Dismiss Notice
Join Physics Forums Today!
The friendliest, high quality science and math community on the planet! Everyone who loves science is here!

I'm over-complicating thermal equilibrium HELP PLEASE.

  1. Mar 14, 2010 #1
    1. The problem statement, all variables and given/known data
    A 2kg block of ice initially at T = −20 ◦C is put in contact with a very large amount of liquid water at T = 0 ◦C (by “very large amount” we imply that by the time ice and water reach thermal equilibrium, there will still be some liquid water left). Ice and water can exchange heat just with each other but not with the environment. The specific heat of water is 4186 J and of ice is 2050J.

    1)final equilibrium
    2)amount of heat absorbed by the ice in the process
    3)final mass of the ice at equilibrium

    2. Relevant equations
    deltaEbond + deltaEthermal = Q + W
    deltaEthermal = m•Csp•deltaT
    deltaH(meltin, ice)=6.01kJ/mol

    3. The attempt at a solution
    My first guess is that the equilibrium temperature is 0ºC, because we're to assume that water is still present.

    assuming thats correct could I then use deltaEthermal = m•Csp•deltaT = 2kg • 2050J/kg•K • (0ºC-(-20ºC)) = 82kJ
    and then, assuming that all the ice melts, calculate deltaEbond = |(mf - mi)•deltaH(melting, ice)| = |(0kg - 2kg)•6.01| = 12.02kJ

    then, since Q=deltaEthermal + delta Ebond, Q = 82kJ + 12.02kJ = 96.02kJ

    But I had to assume there was enough E to melt all the ice to calculate this... and one of the questions asks to calculate the amount of ice left!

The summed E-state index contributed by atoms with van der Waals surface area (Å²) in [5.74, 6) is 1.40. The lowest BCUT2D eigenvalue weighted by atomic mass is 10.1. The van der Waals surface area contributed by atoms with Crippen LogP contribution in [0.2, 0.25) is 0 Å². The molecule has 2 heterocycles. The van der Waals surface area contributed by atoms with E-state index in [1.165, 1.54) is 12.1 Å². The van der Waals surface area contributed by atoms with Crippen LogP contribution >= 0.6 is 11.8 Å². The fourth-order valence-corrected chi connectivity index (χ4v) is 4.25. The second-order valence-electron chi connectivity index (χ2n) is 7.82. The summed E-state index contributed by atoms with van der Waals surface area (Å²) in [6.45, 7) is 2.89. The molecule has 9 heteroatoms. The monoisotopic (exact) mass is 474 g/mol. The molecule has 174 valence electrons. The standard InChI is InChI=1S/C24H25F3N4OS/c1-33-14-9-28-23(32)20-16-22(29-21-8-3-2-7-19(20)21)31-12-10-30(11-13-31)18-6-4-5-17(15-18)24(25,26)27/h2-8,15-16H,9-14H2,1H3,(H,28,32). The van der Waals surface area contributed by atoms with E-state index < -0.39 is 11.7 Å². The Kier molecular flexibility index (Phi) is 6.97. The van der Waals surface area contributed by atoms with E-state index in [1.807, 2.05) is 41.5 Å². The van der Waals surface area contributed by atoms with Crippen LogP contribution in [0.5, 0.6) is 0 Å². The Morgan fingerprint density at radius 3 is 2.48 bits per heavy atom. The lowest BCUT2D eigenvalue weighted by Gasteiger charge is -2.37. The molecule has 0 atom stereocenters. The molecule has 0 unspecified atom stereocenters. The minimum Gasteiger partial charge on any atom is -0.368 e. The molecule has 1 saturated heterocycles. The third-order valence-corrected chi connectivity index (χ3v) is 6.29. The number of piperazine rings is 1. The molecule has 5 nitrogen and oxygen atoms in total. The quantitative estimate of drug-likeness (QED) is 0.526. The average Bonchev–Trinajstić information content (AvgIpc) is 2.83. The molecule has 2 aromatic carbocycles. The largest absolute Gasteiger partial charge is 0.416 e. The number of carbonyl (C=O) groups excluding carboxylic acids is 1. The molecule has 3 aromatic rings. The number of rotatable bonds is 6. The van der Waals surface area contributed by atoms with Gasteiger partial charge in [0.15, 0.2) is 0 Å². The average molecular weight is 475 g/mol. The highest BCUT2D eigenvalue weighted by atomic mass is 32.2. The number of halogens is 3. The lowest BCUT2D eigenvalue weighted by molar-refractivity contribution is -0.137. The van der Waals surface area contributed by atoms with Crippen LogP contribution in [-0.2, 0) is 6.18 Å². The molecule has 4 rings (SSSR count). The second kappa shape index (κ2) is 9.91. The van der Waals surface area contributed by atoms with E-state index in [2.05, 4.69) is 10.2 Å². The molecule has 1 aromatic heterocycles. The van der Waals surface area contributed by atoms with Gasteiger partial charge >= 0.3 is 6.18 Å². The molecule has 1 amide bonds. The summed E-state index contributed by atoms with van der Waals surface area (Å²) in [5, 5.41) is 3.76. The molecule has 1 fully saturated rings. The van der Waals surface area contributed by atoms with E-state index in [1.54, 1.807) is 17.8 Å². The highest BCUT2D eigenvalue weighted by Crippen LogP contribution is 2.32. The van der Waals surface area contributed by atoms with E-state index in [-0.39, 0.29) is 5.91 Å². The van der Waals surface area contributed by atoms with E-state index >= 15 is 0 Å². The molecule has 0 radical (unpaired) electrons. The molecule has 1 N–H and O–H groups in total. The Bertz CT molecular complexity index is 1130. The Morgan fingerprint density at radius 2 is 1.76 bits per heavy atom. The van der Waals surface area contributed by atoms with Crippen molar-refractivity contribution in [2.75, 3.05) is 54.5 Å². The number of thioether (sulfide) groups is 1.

I feel fairly stupid for not being able to do this, I think I'm waaaaaaaay over-complicating it. Thanks internet!!!!
    Last edited: Mar 14, 2010
  2. jcsd
  3. Mar 14, 2010 #2


    User Avatar
    Homework Helper

    It is enough water, so there will be some liquid water at the end of the process -at 0°C! From where does the ice get heat to warm up to 0°C? What happens to 0°C water if you take away some heat of it? Can the ice melt? So what happens to the water?

    Take care on the data: deltaH(melting, ice)=334 kJ/kg.

  4. Mar 14, 2010 #3
    Sorry, I had deltaH in moles.

    So I see what you're saying; all the heat that goes to warming the ice to 0ºC comes from the water, which in turn freezes portions of it. So step one, calculate the energy it takes to raise 2kg of ice to 0ºC, then negate that answer and set it equal to the bond energy of freezing a certain amount of water and solve for the difference. This is how much ice is added to the 2Kg block of ice.

    deltaE(thermal,ice) = (2kg)•(2050J/kg•K • (0ºC-(-20ºC)) = 82kJ
    deltaE(bond, water) = -82kJ = (mi - mf)•334kg => -.245kg = mf - mi
    m(ice, final) = 2kg + .245kg = 2.245kg of ice at equilibrium

    I hope that's right.
  5. Mar 14, 2010 #4


    User Avatar
    Homework Helper


Share this great discussion with others via Reddit, Google+, Twitter, or Facebook